- any of various simple or complex tubelike devices containing combustibles that on being ignited liberate gases whose action propels the tube through the air: used for pyrotechnic effect, signaling, carrying a lifeline, hurling explosives at an enemy, putting a space vehicle into orbit, etc.
- a space capsule or vehicle put into orbit by such devices.
- rocket engine.
- to move or transport by means of a rocket.
- to attack with rockets.
- to move like a rocket.
- (of game birds) to fly straight up rapidly when flushed.
Origin of rocket1
Examples from the Web for rocketed
Since then, however, support for marriage equality has rocketed into the mainstream.Virginia is for Lovers, Finally
February 14, 2014
The strong month also rocketed the company past Nissan to the year-to-date sales lead.Sales Increase for Electric Vehicles
July 2, 2013
Corporate profits have rocketed to all-time highs – but for more than a decade, wages and incomes have barely budged.Full Text and Video of President Obama's 2013 State of the Union Address
February 13, 2013
Then Gingrich rocketed into first place in the polls and expectations soared; he might actually win Iowa!Iowa Caucuses Are as Distorted as a Funhouse Mirror
January 2, 2012
He rocketed to the top of the polls, fell back to Earth, and now he has officially bowed out of the 2012 race.Donald Trump Not Running for President
May 16, 2011
I nosed up vertically, and rocketed for a position above the ship.The Airlords of Han
Philip Francis Nowlan
One of them rocketed out of the press of cattle straight at Lafe.The Sheriff of Badger
George B. Pattullo
Lines had to be rocketed from the schooner to the other vessels.The Riverman
Stewart Edward White
They rocketed down through the notch, as sure of the narrow pathway as though the noonday sun was shining on the cables.A Yankee Flier with the R.A.F.
Rutherford G. Montgomery
The bi-plane whisked down the field and rocketed into the blue morning sky.A Thought For Tomorrow
Robert E. Gilbert
- a self-propelling device, esp a cylinder containing a mixture of solid explosives, used as a firework, distress signal, line carrier, etc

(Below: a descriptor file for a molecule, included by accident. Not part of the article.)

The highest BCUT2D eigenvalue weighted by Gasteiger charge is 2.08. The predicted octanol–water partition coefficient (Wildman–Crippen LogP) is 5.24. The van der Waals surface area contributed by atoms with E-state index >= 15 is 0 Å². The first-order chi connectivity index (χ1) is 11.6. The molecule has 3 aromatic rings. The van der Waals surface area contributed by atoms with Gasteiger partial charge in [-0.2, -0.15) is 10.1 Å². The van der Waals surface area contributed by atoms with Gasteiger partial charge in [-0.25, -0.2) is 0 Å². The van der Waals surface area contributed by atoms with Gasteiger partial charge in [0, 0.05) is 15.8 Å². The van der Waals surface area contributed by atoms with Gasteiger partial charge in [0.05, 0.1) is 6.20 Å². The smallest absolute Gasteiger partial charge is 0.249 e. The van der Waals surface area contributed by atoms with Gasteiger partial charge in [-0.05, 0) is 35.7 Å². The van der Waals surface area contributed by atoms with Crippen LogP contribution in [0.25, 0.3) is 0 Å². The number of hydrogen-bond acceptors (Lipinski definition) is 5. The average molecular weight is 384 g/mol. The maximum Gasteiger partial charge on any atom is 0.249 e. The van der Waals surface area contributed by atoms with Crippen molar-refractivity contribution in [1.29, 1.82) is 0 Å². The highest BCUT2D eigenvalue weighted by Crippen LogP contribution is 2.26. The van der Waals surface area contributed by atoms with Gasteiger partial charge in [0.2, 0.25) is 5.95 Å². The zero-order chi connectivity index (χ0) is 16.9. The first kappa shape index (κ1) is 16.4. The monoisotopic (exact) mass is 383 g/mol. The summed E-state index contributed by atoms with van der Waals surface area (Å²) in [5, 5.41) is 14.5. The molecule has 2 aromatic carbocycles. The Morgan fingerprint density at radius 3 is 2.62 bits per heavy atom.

- any vehicle propelled by a rocket engine, esp one used to carry a warhead, spacecraft, etc
- (as modifier)rocket propulsion; rocket launcher
- British and NZ informal a severe reprimand (esp in the phrase get a rocket)
- (tr) to propel (a missile, spacecraft, etc) by means of a rocket
- (intr ; foll by off, away , etc) to move off at high speed
- (intr) to rise rapidlyhe rocketed to the top
- Also called: arugula a Mediterranean plant, Eruca sativa, having yellowish-white flowers and leaves used as a salad: family Brassicaceae (crucifers)
- any of several plants of the related genus Sisymbrium, esp S. irio (London rocket), which grow on waste ground and have pale yellow flowers
- yellow rocket any of several yellow-flowered plants of the related genus Barbarea, esp B. vulgaris
- sea rocket any of several plants of the related genus Cakile, esp C. maritima, which grow along the seashores of Europe and North America and have mauve, pink, or white flowers
- dame's rocket another name for dame's violet
Word Origin and History for rocketed
garden plant of the cabbage family, c.1500, from Middle French roquette (16c.), from Italian rochetta, diminutive of ruca "a kind of cabbage," from Latin eruca "colewort," perhaps so called for its downy stems and related to ericus "hedgehog," also "a beam set with spikes," from PIE *ghers- "to bristle" (see horror).
type of self-propelling projectile, 1610s, from Italian rocchetto "a rocket," literally "a bobbin," diminutive of rocca "a distaff," so called because of cylindrical shape. The Italian word probably is from a Germanic source (cf. Old High German rocko "distaff," Old Norse rokkr), from Proto-Germanic *rukkon-, from PIE root *rug- "fabric, spun yarn."
Originally "fireworks rocket," meaning "device propelled by a rocket engine" first recorded 1919; rocket-ship in the modern sense first attested February 1927 ("Popular Science"); earlier as a type of naval warship firing projectiles. Rocket science in the figurative sense of "difficult, complex process or topic" is attested by 1985. Rocket scientist is from 1952.
That such a feat is considered within the range of possibility is evidenced by the activities of scientists in Europe as well as in America. Two of them, Prof. Herman Oberth and Dr. Franz Hoeff, of Vienna, are constructing a five-ton rocket ship in which they hope to reach the moon in two days. ["Popular Science," Feb. 1927]
"to spring like a rocket," 1860, from rocket (n.2). Earlier "to attack with rockets" (1799). Related: Rocketed; rocketing.
- A vehicle or device propelled by one or more rocket engines, especially such a vehicle designed to travel through space.